Everything You Have Been Taught About The New Year Calendar Is Wrong

Have you ever stopped to ask yourself why you celebrate a new year in the dead of winter?

When you find out where the January 1st holiday comes from, you might be shocked.

Before we reveal the truth to you, take a second to educate yourself of what our calendar means in the first place. There are facts in this article that will blow your mind and help you make sense of cultural practices you find yourself playing out without a knowledge of their origins.

Understanding The Equinoxes and Solstices

As far back as human beings can remember, we have observed and respected the changing of the seasons. In the time before mechanical clocks, the supreme measure of time was our Sun. Each year, the light of the sun marked four periods of time:

  • The Vernal Equinox
  • The Summer Solstice
  • The Autumnal Equinox, and
  • The Winter Solstice

The Equinoxes

Translated literally, equinox means “equal night.” Because the sun is positioned above the equator, day and night are about equal in length all over the world during the equinoxes. In many cultures this is a time for rituals of balance and new beginnings, and even marks the beginning of the year itself.

The easiest way to remember what an equinox refers to is by breaking down the etymology of the word. Equinox is derived from two Latin words — aequus (equal) and nox (night). Thus, an equinox is a period of time when the amount of sunlight and night are equal along the Earth’s equator. This event happens twice per year in the Spring and in the Fall:

The Vernal or Spring Equinox — This day marks the beginning of Spring and happens around March 21st. The word ‘vernal’ (from the Latin word vernare which means to bloom) is sometimes used to describe the Spring Equinox.

The Autumnal or Fall Equinox — This day marks the beginning of Fall and happens around September 23rd.

The Solstices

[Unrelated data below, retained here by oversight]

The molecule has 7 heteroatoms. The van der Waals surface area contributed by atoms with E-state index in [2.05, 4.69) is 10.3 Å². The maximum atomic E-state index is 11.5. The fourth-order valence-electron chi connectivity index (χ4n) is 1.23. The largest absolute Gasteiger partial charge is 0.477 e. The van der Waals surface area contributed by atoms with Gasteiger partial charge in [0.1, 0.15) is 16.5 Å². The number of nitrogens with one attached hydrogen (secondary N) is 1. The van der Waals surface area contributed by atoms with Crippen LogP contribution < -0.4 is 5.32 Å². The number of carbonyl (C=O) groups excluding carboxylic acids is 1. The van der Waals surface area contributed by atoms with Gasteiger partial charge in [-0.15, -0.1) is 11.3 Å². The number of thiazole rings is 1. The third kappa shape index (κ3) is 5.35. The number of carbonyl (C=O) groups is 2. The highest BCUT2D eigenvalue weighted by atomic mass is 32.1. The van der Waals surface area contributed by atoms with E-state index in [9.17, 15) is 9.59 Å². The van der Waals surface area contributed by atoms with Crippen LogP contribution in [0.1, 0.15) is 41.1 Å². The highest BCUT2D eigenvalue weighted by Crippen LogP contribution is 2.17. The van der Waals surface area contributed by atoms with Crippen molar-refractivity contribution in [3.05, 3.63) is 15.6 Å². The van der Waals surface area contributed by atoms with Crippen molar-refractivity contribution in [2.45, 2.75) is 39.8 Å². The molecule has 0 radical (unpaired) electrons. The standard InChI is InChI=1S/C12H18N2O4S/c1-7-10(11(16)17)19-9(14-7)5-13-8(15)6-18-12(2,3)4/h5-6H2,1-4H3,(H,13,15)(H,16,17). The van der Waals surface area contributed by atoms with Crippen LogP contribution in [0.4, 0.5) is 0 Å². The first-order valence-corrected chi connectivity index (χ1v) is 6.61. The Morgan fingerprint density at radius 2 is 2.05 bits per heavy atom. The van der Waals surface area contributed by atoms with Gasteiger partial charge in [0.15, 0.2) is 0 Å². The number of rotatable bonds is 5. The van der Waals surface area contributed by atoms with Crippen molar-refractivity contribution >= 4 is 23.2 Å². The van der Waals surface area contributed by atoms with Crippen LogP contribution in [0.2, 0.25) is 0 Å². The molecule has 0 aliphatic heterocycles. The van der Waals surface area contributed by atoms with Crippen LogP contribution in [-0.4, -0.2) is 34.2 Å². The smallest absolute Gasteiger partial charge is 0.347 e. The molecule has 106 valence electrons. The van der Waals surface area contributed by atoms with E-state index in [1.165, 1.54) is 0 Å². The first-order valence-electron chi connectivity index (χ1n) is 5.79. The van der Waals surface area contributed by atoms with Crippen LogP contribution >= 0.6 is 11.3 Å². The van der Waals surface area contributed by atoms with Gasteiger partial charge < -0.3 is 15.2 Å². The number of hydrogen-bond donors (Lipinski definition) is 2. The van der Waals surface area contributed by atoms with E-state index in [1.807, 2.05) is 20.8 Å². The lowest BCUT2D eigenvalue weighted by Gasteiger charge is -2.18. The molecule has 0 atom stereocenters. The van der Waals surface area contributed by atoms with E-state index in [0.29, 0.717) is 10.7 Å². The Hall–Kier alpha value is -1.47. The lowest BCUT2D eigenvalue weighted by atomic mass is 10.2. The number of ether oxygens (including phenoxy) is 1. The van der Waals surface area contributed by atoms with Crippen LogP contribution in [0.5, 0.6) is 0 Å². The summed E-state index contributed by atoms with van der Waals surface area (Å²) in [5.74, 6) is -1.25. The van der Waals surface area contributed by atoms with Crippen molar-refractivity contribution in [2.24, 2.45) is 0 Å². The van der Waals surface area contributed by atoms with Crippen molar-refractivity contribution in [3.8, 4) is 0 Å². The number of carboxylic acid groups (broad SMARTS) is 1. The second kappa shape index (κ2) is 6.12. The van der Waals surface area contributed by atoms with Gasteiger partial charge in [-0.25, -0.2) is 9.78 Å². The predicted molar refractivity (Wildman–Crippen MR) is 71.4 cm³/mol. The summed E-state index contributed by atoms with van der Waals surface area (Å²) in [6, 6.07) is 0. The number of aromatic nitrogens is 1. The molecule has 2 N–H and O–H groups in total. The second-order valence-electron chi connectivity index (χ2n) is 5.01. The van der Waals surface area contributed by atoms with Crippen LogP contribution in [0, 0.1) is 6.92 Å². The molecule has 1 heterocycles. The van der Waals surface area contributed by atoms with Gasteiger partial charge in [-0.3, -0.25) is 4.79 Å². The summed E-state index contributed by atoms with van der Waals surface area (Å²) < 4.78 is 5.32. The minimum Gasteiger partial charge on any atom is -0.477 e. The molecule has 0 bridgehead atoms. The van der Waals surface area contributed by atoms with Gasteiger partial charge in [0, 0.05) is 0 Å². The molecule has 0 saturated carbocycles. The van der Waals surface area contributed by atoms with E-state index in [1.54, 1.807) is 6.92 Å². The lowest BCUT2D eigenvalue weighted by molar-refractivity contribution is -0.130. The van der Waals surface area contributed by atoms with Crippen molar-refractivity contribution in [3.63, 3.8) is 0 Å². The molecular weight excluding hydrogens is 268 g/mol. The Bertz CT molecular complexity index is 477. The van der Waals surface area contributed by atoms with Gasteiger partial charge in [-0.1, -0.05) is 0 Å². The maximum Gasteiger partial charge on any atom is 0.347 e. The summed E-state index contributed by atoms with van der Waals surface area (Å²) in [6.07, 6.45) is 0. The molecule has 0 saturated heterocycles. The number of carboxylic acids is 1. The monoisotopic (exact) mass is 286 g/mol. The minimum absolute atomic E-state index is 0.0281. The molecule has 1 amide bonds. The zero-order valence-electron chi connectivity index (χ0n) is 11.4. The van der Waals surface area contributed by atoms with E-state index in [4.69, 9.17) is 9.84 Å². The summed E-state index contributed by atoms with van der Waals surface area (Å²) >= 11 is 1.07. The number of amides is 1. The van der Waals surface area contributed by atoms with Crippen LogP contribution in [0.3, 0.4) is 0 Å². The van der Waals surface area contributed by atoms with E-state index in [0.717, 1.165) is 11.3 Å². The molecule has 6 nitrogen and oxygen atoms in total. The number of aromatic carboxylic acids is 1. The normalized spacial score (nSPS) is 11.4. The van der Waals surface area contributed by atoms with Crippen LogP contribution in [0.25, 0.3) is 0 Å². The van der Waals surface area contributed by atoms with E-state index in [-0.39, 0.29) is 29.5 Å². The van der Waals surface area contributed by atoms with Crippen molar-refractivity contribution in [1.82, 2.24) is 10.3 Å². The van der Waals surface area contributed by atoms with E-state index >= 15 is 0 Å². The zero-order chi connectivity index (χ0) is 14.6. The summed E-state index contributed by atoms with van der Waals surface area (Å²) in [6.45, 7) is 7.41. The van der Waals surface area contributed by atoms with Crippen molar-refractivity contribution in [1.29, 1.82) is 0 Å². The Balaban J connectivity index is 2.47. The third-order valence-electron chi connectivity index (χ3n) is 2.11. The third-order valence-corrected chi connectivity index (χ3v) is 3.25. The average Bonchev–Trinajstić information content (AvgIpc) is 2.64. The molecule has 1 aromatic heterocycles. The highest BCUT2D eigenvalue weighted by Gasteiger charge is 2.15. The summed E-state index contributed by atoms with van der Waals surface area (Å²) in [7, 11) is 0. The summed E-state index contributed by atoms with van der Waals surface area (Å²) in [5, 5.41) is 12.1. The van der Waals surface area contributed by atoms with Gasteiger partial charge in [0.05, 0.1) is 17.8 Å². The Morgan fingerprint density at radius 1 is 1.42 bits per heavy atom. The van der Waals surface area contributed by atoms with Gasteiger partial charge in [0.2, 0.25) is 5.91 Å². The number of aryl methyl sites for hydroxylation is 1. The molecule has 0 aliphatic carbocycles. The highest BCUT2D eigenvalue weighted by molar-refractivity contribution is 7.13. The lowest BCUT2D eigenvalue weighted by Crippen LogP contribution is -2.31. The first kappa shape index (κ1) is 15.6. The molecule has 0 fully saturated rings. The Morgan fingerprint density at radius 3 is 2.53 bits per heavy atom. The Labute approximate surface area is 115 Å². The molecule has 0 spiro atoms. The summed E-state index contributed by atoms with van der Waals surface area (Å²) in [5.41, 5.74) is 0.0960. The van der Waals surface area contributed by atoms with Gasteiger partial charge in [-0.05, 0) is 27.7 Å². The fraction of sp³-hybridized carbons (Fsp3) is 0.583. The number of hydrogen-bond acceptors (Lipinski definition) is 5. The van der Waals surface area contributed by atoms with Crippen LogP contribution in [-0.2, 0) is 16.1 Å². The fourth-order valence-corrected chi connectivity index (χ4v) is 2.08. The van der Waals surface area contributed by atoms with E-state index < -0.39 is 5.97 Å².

Like the Equinoxes, there are two Solstices each year. But unlike the Equinoxes, these events mark the longest and the shortest day of the year and usher in Summer and Winter. Again, this event happens twice per year:

The Summer Solstice — This day marks the beginning of Summer and happens when the sun is directly over the Tropic of Cancer, which is located at 23.5° latitude North around June 21st. For every place north of the Tropic of Cancer, the sun is at its highest point in the sky and this is the longest day of the year.

The Winter Solstice — This day marks the beginning of Winter and happens when the sun is directly over the Tropic of Capricorn, which is located at 23.5° south of the equator around December 21st. For every place north of the Tropic of Capricorn, the sun is at its lowest point in the sky and this is the shortest day of the year.

The Kemetic Calendar was based on the Universal movement of heavenly bodies.

What this means to you is that nature and the universe has given us an accurate measure of the seasons and a scientific measurement of the procession of our year.

So Where Did The Current New Year Come From? Why Do We Celebrate a New Year on January 1st?

The short answer is Julius Caesar and the Romans.

During the seventh century, the arrogant Romans decided that nature-based calendars used by melanated humans since the dawn of time were not good enough for them. Instead, they copied some parts of the Kemetic (Egyptian) calendar and stuck their names into some of the months (Julius Caesar named July after himself and August after Augustus Caesar) to round their system out.

The year was calculated to be 365 and 1/4 days, and Caesar added 67 days to 45 B.C., making 46 B.C. begin on January 1, rather than in March. Caesar named this calendar after himself, and thus the Julian Calendar was born.

Many people refused to change and continued to celebrate the new year through the beginning of April. They were considered “April Fools.”